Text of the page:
Here are the same plots for the Bipartite Network. I’ve completely separated it so that we look at only the Person Nodes first and then only the Family Nodes since their distributions are much different.
For the Bipartite Network, the degree of a Person node is the number of “Family units” a person is part of. So for a person who never marries or has children, they will have degree 1 (their birth family). If a person marries once, they will have degree 2 (birth and marital family). And each additional marriage adds 1 to the degree.
Neither of these regression lines look great to me, but it does sort of look like the Power Regression might apply if we ignored the leftmost and rightmost points.
For Family nodes in the Bipartite Network, the degree is the number of people in that family unit. In other words, the number of parents (2) + the number of children.
The Exponential Regression looks pretty decent, the Power Regression is definitely bad.
Family Network
For the Family Network, the degree is the number of “family units” connected to this one. Specifically, the number of childhood families of the parents (2 if they’re documented on WikiTree) + the number of families the children start.
Wow, wow wow wow. Look how well that Exponential Regression fits the Degree Distribution! Certainly it is not perfect (the blue line wobbles a bit), but compared to all the other regression lines we’ve seen, this one fits like a glove! So this is my first discovery: The WikiTree Family Network has Exponential Degree Distribution. In fact, this is what convinced me that the Family Network was worth considering further.
Exponential Degree Distribution
So … what does that mean? Honestly, I’m not sure yet. Ever since I discovered this fact about a month ago, I have been frantically trying to read everything I can about Exponential Degree Distributions. The fit is so good, that I feel like it must say something about our network.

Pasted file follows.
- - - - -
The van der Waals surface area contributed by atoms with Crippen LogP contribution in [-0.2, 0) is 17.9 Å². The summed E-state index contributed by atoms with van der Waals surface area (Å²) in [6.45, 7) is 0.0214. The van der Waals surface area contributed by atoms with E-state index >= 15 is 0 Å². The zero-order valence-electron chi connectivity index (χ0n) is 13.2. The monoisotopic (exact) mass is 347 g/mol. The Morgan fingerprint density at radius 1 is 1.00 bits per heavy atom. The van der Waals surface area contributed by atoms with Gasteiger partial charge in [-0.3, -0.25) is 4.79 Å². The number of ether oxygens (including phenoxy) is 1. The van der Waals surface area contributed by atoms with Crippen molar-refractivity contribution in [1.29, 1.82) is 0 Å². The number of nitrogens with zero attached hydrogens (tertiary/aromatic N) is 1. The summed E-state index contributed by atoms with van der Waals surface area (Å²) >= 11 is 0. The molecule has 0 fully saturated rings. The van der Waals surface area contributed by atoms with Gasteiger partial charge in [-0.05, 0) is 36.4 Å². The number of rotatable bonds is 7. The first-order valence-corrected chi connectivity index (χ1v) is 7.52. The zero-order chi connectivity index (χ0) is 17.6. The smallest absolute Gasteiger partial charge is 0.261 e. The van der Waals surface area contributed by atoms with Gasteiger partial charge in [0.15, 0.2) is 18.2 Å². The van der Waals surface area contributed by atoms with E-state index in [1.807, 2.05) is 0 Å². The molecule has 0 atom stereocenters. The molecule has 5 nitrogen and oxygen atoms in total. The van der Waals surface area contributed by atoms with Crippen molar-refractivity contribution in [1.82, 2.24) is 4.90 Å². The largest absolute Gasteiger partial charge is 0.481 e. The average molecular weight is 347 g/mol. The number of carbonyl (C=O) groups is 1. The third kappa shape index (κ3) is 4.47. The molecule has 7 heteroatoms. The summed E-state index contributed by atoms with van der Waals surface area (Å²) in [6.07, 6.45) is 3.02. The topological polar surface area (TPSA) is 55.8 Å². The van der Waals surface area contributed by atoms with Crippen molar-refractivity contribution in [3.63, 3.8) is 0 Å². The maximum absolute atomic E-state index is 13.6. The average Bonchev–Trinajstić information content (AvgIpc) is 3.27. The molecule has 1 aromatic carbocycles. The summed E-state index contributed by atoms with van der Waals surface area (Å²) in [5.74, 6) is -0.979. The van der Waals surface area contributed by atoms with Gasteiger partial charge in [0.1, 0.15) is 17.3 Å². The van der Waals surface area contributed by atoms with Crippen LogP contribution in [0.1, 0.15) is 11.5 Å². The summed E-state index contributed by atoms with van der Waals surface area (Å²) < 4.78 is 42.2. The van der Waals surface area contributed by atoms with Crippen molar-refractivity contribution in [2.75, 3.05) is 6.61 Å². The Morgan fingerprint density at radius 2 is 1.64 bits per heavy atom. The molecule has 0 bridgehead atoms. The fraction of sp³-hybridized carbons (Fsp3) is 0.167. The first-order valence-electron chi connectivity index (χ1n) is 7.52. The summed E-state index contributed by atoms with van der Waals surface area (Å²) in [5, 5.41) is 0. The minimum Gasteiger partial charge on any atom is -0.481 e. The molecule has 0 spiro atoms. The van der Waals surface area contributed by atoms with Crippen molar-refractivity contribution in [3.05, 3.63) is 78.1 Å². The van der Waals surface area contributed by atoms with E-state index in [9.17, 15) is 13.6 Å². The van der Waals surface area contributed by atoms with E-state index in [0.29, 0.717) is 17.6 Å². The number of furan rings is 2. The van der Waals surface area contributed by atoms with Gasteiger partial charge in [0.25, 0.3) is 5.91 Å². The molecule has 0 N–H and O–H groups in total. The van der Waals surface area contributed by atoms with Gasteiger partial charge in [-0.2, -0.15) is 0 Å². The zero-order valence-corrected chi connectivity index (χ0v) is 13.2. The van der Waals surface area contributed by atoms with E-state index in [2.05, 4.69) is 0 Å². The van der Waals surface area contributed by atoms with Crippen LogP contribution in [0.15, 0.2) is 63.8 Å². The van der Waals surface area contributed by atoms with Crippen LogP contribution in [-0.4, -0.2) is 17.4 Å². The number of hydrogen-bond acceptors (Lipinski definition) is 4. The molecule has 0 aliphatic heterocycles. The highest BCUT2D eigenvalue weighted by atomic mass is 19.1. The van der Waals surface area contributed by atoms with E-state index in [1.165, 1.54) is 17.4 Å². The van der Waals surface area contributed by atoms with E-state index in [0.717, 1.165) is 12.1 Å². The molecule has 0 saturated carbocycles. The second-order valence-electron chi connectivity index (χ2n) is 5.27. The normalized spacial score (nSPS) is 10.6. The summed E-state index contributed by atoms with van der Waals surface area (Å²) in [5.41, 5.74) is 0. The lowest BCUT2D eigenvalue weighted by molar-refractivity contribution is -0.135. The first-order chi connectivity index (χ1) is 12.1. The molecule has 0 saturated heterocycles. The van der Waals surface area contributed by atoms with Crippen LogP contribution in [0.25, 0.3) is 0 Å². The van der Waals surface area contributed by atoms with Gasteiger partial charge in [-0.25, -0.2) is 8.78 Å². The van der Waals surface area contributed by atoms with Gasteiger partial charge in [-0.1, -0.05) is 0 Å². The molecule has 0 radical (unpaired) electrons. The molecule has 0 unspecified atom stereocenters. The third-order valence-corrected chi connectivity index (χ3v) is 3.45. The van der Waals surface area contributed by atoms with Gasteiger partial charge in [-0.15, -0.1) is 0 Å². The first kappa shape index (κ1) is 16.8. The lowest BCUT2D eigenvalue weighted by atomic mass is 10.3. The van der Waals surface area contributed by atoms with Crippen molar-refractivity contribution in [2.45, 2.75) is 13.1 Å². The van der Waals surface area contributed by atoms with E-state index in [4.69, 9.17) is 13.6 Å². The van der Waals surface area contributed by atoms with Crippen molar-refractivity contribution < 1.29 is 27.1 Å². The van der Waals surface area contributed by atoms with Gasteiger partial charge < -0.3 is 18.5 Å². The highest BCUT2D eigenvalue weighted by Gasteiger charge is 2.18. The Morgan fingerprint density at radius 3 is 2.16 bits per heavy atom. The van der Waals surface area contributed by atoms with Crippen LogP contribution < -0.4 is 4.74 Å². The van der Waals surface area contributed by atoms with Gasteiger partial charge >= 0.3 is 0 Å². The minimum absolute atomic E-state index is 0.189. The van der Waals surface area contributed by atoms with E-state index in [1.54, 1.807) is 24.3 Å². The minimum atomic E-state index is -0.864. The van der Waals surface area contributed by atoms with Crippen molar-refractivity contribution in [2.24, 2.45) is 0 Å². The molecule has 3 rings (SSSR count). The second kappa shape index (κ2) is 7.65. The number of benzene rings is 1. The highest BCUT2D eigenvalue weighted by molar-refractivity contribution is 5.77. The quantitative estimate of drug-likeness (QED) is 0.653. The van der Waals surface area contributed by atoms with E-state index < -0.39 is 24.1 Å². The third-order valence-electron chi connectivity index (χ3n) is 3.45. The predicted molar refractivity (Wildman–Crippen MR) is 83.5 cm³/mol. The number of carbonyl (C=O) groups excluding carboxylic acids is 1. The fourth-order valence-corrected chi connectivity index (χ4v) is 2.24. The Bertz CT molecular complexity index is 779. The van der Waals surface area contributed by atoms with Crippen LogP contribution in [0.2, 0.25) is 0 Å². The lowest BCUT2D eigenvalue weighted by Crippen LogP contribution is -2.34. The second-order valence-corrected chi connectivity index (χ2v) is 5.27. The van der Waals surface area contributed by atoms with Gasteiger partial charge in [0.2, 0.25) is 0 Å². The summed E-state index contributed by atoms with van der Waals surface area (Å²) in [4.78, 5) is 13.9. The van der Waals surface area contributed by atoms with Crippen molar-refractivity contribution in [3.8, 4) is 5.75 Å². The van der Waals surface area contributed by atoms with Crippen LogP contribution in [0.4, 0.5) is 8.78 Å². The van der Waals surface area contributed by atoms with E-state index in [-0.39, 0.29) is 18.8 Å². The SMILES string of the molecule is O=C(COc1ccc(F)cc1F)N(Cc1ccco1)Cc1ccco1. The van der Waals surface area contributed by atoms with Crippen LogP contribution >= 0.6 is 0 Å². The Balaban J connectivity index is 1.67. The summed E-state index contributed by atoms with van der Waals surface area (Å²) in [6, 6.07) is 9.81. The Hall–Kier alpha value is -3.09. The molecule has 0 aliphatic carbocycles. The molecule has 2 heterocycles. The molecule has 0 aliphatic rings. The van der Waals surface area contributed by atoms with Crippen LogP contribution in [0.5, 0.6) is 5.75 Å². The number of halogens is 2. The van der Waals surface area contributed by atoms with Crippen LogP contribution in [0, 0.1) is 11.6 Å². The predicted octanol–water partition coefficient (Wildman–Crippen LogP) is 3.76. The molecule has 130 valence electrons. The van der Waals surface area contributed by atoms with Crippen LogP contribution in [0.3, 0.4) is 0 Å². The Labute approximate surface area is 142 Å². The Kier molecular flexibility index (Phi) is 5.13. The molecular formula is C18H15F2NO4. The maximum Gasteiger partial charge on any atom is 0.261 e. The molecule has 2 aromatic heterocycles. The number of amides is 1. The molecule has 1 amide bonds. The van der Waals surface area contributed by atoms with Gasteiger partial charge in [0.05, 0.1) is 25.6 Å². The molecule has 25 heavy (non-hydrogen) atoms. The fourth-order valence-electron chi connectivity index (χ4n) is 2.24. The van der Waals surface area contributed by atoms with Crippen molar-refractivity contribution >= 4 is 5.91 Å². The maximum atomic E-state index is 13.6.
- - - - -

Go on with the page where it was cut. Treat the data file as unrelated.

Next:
The best I’ve been able to find so far is section 2.1 and 5.1 of the book “Evolution of Networks” by Dorogovtsev and Mendes in which they discuss how exponential networks can be grown via a process I will call “Random Attachment” in which we grow a network by repeatedly adding nodes and then connecting them to a random preexisting node (without any preference).
This contrasts with the much more famous process of “Preferential Attachment” in which the added nodes are “preferentially” attach to nodes that have higher degree (the rich get richer). Preferential attachment appears to be an extremely popular theory in the Network Theory literature and it leads to a Powerlaw Degree Distribution.
Preferential attachment makes a lot of sense in other well studied networks: citations of published research papers; webpages and their hyperlinks; the network of actors who have worked together on films. In all of these cases, a popular node (often cited paper; highly linked to webpage; popular actor) is more likely to be linked to from a new node (new paper; new webpage; new movie). All of these networks have been shown to be powerlaw networks (also called “Scalefree networks”).
However, in contrast, WikiTree is a bit different. Certainly there seems to be some level of preferential treatment (a person with a large family already on WikiTree is probably more likely get further research as more relatives discover their profile and add details). However, when it comes to the degree of that node (the number of family members) this cannot grow forever! At some point there will be no more family to add because they will all already be on WikiTree.
So could it be that the WikiTree Person Network is being created by some sort of “Random Attachment” process? I don’t know. Continue on this adventure with me and perhaps we will discover the answer.
(Comments and discussion at WikiTree G2G)
This article is part of a series on the WikiTree Network:

WikiTree Network Degree Distribution